ATO Interpretative Decision
ATO ID 2015/3 (Withdrawn)
SuperannuationSuperannuation: death benefits: a member's benefits must be 'cashed' upon death
This ATO ID has been withdrawn and replaced by ATO ID 2015/23 to make it clear that the factual scenario involves the payment of a deceased member's benefits in the form of a lump sum, and to incorporate reasoning from ATO ID 2015/2, which has been withdrawn.This document has changed over time. View its history.
Status of this decision: Decision Withdrawn 7 August 2015.
This ATOID provides you with the following level of protection:
If you reasonably apply this decision in good faith to your own circumstances (which are not materially different from those described in the decision), and the decision is later found to be incorrect you will not be liable to pay any penalty or interest. However, you will be required to pay any underpaid tax (or repay any over-claimed credit, grant or benefit), provided the time limits under the law allow it. If you do intend to apply this decision to your own circumstances, you will need to ensure that the relevant provisions referred to in the decision have not been amended or repealed. You may wish to obtain further advice from the Tax Office or from a professional adviser.
Where the benefits of a deceased member of a self-managed superannuation fund are to be paid as a death benefit to the taxpayer, does regulation 6.21 of the Superannuation Industry (Supervision) Regulations 1994 (SISR) allow the benefit to be transferred to the taxpayer's member account by way of journal entries in the books of the fund?
No. The death benefit must actually be paid to the taxpayer by transfer of ownership of the deceased member's assets to the taxpayer.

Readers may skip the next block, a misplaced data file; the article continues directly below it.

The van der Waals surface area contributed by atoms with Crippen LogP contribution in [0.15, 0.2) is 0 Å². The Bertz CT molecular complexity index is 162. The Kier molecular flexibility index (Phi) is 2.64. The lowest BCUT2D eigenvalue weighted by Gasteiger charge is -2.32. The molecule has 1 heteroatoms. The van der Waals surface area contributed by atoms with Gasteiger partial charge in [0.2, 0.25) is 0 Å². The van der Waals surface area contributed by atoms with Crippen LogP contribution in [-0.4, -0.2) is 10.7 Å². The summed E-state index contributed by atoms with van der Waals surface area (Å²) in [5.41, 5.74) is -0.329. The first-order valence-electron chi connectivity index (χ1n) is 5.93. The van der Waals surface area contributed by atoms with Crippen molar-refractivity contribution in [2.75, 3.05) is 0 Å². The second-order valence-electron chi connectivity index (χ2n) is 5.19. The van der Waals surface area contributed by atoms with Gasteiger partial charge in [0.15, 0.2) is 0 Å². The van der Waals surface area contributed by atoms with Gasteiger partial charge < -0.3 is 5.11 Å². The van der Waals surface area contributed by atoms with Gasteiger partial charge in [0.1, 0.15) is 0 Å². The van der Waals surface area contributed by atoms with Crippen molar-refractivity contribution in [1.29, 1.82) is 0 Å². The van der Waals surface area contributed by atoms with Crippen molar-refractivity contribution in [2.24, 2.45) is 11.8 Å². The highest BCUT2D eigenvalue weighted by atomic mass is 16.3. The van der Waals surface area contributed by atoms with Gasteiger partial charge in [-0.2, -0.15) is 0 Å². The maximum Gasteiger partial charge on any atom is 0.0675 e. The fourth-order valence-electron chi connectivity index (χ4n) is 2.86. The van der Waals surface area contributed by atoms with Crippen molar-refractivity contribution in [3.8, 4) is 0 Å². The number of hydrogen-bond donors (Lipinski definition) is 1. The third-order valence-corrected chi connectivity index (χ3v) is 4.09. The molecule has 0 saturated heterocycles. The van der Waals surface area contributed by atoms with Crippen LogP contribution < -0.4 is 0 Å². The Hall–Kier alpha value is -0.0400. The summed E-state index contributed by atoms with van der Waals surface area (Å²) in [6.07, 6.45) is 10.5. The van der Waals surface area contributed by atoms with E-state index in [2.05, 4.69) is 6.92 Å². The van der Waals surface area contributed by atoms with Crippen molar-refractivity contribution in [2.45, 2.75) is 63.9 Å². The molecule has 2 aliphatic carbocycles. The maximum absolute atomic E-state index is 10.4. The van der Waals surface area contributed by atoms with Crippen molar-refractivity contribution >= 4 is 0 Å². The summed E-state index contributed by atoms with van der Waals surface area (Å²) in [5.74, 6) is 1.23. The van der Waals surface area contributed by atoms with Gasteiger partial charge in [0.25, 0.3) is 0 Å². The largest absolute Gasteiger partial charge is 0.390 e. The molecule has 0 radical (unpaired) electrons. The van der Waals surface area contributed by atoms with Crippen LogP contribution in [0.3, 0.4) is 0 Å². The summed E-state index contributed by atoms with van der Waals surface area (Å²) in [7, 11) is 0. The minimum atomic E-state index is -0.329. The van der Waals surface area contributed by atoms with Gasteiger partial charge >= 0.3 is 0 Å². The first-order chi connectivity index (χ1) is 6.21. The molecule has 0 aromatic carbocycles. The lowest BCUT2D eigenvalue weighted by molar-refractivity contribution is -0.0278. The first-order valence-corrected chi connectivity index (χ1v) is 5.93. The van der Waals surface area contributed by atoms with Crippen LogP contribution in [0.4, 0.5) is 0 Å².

The taxpayer and the taxpayer's spouse are both members of the same self-managed superannuation fund.
The taxpayer's spouse dies, and the spouse's benefits are to be paid out as a death benefit to the taxpayer. The benefits of the deceased member consist of publicly listed shares and cash.
The taxpayer wishes to remain in the fund and to re-contribute the death benefit directly to their member account. In order to avoid transaction fees, the taxpayer wishes to know whether it is possible to transfer the funds from the deceased member's account to the taxpayer's own account by way of journal entry.
Reasons for Decision
Subregulation 6.21(1) of SISR provides that a member's benefits in a regulated superannuation fund (other than the member's post-65 employer-financed benefits) must be 'cashed as soon as practicable' after the death of the member.
Subregulation 6.21(2) of SISR goes on to prescribe the forms in which the benefits may be cashed for the purposes of regulation 6.21 of SISR. In this case, the benefits may be cashed in any combination of one or more lump sums, pensions and purchased annuities. For the purposes of regulation 6.21 of SISR, but excluding Schedule 1, the definition of 'lump sum' includes an asset: subregulation 6.01(2) of SISR.
The term 'cashed' is not defined in the Superannuation Industry (Supervision) Act 1993 or in the SISR. However, the use of the term within the SISR appears to suggest that in order to be 'cashed', the benefits need to be paid out of the superannuation system. SMSFD 2011/1 states that 'for the purposes of Division 6.3, 'cashing' involves a member's benefits in a fund' being 'paid'. This indicates that cashing involves an SMSF making a payment which reduces the member's benefits in the fund'. Consequently, transferring the shares and cash to the taxpayer's account from the deceased member's account via a journal entry would not amount to 'cashing' the benefits, and therefore, regulation 6.21 of SISR would not be satisfied.
Related Public Rulings (including Determinations)
Self-managed Superannuation Funds Determination SMSFD 2011/1
ATO ID 2015/2
Death benefits-superannuation benefits
Self-managed superannuation funds